Streaming service DAZN is laying off dozens of employees, according to multiple reports.
According to Awful Announcing, the layoffs primarily hit U.S. employees in production and marketing. The layoffs total about 2% of global staff, the Sports Business Journal reported, also adding that employees in Sao Paulo were also affected.
DAZN’s global staff was reported to be about 2,600 people based in 25 countries in March, meaning the cuts would affect around 52 employees.
The company had already furloughed an unspecified number of employees earlier in the COVID-19 pandemic, and told sports leagues that it would not be paying rights fees for any live events that were suspended. DAZN also told leagues that payments for future seasons will be deferred until more specifics about start dates are confirmed.
DAZN was believed to be the first media company with U.S. ties to withhold rights fees, which historically have been mandated even during work stoppages.
DAZN and Major League Baseball agreed to a three-year partnership ahead of the 2019 season, during which the service broadcast a live whip-around show called “ChangeUp.” Ahead of the shortened 2020 season, DAZN cut the show as the parties were reportedly unable to agree on an adjusted price.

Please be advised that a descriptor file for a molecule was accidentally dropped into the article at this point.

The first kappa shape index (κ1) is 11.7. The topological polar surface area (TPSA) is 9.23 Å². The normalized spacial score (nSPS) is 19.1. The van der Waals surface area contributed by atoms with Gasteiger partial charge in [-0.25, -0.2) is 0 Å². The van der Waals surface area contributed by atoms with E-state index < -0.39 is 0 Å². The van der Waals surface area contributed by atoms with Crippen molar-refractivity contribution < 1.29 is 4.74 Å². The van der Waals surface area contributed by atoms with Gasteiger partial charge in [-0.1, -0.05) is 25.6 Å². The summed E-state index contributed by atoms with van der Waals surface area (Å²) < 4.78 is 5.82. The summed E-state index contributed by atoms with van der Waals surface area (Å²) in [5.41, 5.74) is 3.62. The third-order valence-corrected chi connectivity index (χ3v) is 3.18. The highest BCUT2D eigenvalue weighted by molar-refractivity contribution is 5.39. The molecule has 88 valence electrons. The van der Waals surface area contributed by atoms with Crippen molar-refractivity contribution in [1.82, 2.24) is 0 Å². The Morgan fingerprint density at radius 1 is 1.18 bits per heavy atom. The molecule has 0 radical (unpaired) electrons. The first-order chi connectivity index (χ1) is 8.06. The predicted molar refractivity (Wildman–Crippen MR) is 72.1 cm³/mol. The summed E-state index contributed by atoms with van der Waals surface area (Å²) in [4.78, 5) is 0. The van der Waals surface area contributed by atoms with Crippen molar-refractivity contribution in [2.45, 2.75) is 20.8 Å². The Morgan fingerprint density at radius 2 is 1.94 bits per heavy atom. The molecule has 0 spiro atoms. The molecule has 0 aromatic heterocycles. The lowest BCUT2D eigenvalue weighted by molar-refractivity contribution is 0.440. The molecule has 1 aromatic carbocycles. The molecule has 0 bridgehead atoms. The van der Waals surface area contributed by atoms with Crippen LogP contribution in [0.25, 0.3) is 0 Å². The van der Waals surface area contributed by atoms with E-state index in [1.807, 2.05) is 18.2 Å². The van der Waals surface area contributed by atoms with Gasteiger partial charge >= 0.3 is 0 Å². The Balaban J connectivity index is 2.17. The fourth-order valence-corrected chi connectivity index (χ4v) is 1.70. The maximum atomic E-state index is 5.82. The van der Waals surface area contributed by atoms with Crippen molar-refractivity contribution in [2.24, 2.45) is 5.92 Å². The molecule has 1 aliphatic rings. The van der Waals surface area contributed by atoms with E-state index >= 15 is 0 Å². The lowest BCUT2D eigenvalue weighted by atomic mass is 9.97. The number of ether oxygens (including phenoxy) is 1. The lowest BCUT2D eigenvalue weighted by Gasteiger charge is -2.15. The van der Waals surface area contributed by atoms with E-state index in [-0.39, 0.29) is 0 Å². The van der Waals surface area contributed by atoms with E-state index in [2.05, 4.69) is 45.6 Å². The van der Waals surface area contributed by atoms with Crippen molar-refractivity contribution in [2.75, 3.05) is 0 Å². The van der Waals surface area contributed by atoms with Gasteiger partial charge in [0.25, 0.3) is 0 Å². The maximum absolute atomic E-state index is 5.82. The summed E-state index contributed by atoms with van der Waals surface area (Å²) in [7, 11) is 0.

The platform’s plans for a global service involve combining markets where its footprint is small — like the U.S. and Brazil – into one global streaming service set to launch later this year, according to the Sports Business Journal. The global service will be run by a small contingent based in North America, and was supposed to go live in time to air Saul “Canelo” Álvarez’s super-middleweight fight on May 2.
Álvarez is now suing the service claiming breach of contract, among other charges. The parties signed a record $365 million contract for 11 fights less than two years ago, and according to the suit. He alleges the company is now offering him a “fraction” of the licensing fee in cash for his upcoming fight plus “some DAZN stock in advance of a potential IPO.”
DAZN debuted in German-speaking countries and Japan in August 2016, then expanded to Canada in 2017. Its boxing-centric U.S. platform arrived in September 2018.